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Assuming your water pipes are properly bonded to or are properly acting as your ground, you should see 120 volts between the hot wire and the water line, or between the hot wire and the chassis of the washer.
 
  #4  
Old 12-21-06, 07:58 AM
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Just to add.... arcing to the metal braided water supply hose ain't "normal"! Especially if it was bad enough to burn through the braid and cause the hose to leak.

You either have voltage on your water pipe or the frame of that washer. this really is a dangerous deal because you dont know where the voltage is originating.

I would be reluctant to advise checking this out because of the inherit dangers of troubleshooting something like this on live circuits. You need an electrician to look at what is causing this objectionable voltage.

Dont use that washer till you find out what is causing this, kill the breaker serving that washer.

One question though is your house wiring grounded or is it the older ungrounded 2 prong outlets?


Roger
 

Last edited by Roger; 12-21-06 at 08:36 AM.
  #5  
Old 12-21-06, 02:52 PM
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Roger,

The House was built in '83, it's 3 prong grounded... and I neglected to mention in my post that the outlet is on a GFI breaker, which has not tripped.

Yes, I agree, this is not a normal situation... and a potentially deadly one, I've already taken safe guards. In my mispent youth, I was once in a apprentice electrician program that I dropped out of to go work on mainframe computers (there are days that I wish I had stayed with that apprentice program), so I have a very healthy respect for what electricity can do to a person... especially if they are providing an excellent path to ground.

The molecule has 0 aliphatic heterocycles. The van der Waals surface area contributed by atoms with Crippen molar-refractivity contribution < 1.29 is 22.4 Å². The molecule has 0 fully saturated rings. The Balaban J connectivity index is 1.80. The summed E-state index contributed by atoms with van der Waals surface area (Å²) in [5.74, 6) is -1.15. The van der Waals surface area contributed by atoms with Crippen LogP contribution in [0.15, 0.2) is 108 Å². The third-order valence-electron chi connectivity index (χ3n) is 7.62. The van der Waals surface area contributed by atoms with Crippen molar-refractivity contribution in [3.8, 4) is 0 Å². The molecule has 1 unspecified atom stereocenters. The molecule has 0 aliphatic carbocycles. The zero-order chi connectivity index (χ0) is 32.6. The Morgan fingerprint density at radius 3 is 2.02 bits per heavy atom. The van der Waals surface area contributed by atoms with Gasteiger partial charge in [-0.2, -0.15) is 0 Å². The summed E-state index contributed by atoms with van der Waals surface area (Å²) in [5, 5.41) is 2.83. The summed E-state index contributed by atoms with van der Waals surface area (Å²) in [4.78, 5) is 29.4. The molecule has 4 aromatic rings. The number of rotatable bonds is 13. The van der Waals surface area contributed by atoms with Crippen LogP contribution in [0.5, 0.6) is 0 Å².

#6  
Old 12-21-06, 09:57 PM
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I think you need to do more investigating. First, the water valves on a washing machine are usually plastic and so would provide no good path to ground to burn the metal braid. (and you proved there isn't an electrical connection between the hose and washer because of the pliers sparking) And, if the washer was having ground issues or a hot wire touching the frame you'd have gotten shocked touching it. I suspect something metal fell on to the hose at some point while contacting the washer frame and caused the burn.